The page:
05.07.2022 - 18:00

# Consider three engines that each use 1650 J of heat from a hot resevoir (temperature = 550 K). These three engines reject heat to a cold resevoir (temperature 330 K). Engine I rejects 1270 J of heat.

Question:

Consider three engines that each use 1650 J of heat from a hot resevoir (temperature = 550 K). These three engines reject heat to a cold resevoir (temperature 330 K). Engine I rejects 1270 J of heat. Engine II rejects 990 J of heat. Engine III rejects 792 J of heat. One of the engines operates reversibly, and two operate irreversibly. However, of the two irreversible engines, one violates the second law of thermodynamics and could not exist. What is the total entropy change of the universe for (a) engine I, (b) engine II, and (c) engine III? (Note: The total entropy change of the universe is the sum of the entropy changes of the hot and cold resevoirs.)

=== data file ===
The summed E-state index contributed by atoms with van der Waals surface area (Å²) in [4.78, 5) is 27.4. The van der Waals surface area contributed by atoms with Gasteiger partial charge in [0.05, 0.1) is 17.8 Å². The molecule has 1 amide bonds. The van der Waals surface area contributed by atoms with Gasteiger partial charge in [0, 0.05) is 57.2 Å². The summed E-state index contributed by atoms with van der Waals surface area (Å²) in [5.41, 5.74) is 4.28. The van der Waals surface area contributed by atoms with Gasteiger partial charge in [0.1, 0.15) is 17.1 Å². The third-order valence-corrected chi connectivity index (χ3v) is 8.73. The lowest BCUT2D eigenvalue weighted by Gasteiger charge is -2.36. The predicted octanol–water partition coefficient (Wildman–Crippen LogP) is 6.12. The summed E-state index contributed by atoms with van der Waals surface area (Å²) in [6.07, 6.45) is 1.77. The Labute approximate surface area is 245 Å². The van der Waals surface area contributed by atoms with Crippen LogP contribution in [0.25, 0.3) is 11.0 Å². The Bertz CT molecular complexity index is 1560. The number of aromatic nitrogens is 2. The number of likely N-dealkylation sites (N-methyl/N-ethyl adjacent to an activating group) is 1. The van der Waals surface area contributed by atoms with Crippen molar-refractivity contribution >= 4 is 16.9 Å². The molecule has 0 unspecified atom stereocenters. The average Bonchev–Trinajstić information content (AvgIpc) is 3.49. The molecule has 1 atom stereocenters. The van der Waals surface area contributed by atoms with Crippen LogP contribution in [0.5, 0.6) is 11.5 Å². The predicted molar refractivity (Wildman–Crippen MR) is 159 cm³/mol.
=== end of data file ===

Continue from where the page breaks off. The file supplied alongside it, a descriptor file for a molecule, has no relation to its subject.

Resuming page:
• The labor market equilibrium can be found by setting the demand for labor equal to the supply of labor in both cities: For Ashton: Demand: Qd = EA = 25,000 - wA/0.0024 Supply: Qs = x, where x is the number of workers willing to work in Ashton at a wage of wA or lower Setting Qd equal to Qs: 25,000 - wA/0.0024 = x Solving for x: x = 25,000 - (20 - wA)/0.0024 x = 8,333.33 + 4166.67wA For Benton: Demand: Qd = EB = 25,000 - wB/0.0004 Supply: Qs = 25,000 - x, where x is the number of workers willing to work in Benton at a wage of wB or higher Setting Qd equal to Qs: 25,000 - wB/0.0004 = 25,000 - x Solving for x: x = wB/0.0004 x = 50,000wB Since the preference for Ashton varies across people, the number of workers in Ashton and Benton will depend on the wage differential between the two cities. Let d represent the wage differential between Ashton and Benton (i.e. d = wB -wA). Using the fact that 40 percent of the working population will choose to work in Benton if the wage differential is $2, we can solve for d: 0.4(25,000) = 10,000 = 2/d d = 0.0002 Now we can solve for the labor market equilibrium: Setting x in Ashton equal to x in Benton and solving for the equilibrium wage differential: 8,333.33 + 4166.67wA = 50,000wB - wB/0.0004 8,333.33 + 4166.67wA = 50,000(wA + d) - (wA + d)/0.0004 Solving for d: d = 0.0001765 Thus, the equilibrium wage differential is$0.0001765 per hour. To find the number of workers employed in both cities and the wage paid in each city, we can use the equations for x in Ashton and Benton: x = 8,333.33 + 4166.67wA = 50,000(wA + d) Plugging in the value for d, we get: x = 50,000wA + 27.94 Thus, the number of workers in Ashton is \approx imately 8,361 and the number of workers in Benton is \approx imately 16,639. Substituting the value of x into the demand equations for each city, we find that the equilibrium wage in Ashton is \approx imately $18.28 per hour, and the equilibrium wage in Benton is \approx imately$18.28 + $0.0001765 =$18.28 + $0.0002 =$18.2802 per hour. Therefore, the labor market equilibrium results in \approx imately 8,361 workers in Ashton earning $18.28 per hour and \approx imately 16,639 workers in Benton earning$18.2802 per hour, with a small wage differential of \$0.0001765 per hour between the two cities.